When I was a little girl, I never imagined that one day I would be as old as I am, and I certainly never imagined that if I got to be this old that I would experience the sort of holiday that Easter 2020 is turning out to be.
As I go about the business of my life in the midst of a pandemic, I find myself reflecting on how much of life has changed and how quickly.
I look back on all of the travel I did over the past year; all of the times I reached out to touch a rail to steady myself as I made my way up a staircase or down an escalator, and how–for this moment in time–all of those things I did without thinking are now things I wouldn’t’ dream of doing without wiping everything down first.
The world has been turned upside down, by something that we can’t see, but the presence of which is felt every single day, and it is in the midst of that upheaval that I am more grateful than usual for the familiar.
Whether it is walking the dog, weeding the yard, or sweeping the floor, I have a deepening appreciation for the mundane. How wonderfully marvelous it is to be able to do the ordinary.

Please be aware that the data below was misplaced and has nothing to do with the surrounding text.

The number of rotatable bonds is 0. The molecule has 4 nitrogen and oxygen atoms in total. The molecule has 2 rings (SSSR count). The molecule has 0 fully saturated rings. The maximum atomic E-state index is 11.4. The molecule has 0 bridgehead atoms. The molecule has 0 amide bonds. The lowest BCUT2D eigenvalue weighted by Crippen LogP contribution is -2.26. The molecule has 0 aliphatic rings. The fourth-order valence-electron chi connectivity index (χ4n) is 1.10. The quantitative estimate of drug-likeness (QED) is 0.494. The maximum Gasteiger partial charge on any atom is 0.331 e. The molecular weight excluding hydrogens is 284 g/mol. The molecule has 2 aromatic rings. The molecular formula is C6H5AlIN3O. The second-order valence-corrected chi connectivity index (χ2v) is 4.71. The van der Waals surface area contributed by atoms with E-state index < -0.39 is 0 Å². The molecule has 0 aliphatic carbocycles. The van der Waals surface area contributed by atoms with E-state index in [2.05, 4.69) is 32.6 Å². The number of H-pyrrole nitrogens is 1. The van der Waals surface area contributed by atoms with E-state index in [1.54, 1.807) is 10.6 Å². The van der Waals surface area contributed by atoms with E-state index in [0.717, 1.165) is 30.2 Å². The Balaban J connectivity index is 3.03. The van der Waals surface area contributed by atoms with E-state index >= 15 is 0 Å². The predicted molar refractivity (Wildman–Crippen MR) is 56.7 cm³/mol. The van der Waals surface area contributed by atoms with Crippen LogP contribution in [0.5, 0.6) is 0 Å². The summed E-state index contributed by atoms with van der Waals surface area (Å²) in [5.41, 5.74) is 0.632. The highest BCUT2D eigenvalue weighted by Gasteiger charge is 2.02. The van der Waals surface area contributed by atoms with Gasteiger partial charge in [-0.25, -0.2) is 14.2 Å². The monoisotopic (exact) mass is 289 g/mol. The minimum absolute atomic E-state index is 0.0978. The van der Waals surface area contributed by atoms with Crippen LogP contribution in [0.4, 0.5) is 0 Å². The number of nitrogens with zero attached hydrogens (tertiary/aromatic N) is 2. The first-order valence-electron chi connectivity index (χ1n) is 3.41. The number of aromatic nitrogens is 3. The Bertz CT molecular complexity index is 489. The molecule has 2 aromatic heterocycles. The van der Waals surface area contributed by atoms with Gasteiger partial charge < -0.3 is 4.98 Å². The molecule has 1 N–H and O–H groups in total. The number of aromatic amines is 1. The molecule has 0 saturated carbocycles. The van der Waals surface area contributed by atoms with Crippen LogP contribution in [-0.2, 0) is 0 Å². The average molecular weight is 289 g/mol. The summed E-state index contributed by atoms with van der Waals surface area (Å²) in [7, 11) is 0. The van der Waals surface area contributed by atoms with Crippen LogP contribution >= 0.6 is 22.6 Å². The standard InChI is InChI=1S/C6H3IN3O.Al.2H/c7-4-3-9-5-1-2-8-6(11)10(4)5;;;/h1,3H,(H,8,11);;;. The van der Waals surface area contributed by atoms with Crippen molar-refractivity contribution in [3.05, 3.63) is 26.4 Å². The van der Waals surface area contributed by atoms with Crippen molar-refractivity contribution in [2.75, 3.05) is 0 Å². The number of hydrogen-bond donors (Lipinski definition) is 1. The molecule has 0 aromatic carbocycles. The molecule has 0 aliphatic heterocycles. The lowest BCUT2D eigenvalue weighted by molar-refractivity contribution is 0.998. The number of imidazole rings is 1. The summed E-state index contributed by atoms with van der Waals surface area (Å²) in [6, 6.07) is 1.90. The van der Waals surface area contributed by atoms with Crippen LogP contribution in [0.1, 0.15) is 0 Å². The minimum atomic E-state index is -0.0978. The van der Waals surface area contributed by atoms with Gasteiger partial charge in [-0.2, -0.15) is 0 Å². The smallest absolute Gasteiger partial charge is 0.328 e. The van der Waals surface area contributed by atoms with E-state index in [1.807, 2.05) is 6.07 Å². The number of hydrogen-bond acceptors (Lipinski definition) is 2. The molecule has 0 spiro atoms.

And it is with that in mind that I found myself exulting in my latest granny square project—a great granny square blanket.
Pandemic or no, I still find choosing the exact right color for a round to be a challenge, but as result of the pandemic, I am in no hurry.
So when it took me an hour to try out all of the possible colors that did not work as well as this one:
I felt absolutely no stress about it.
I had photographed the various colors I tried so I could look back and know with certainty that I was moving forward with the right color, but there was no rush, and when I finally finished the fifth of what will be 36 rounds, moved onto the sixth:
Then, because I wanted to work on something a bit more straight forward, I resumed work on Mei Li Lee’s amigurumi Sugarbunny pattern, and I got all of the pieces made:
There is still ends to be woven in and trimmed, crochet pieces to be stuffed and sewn together, but I am hoping that when the pandemic abates, I will have something to look back on and say: this is what I accomplished–one stitch at a time.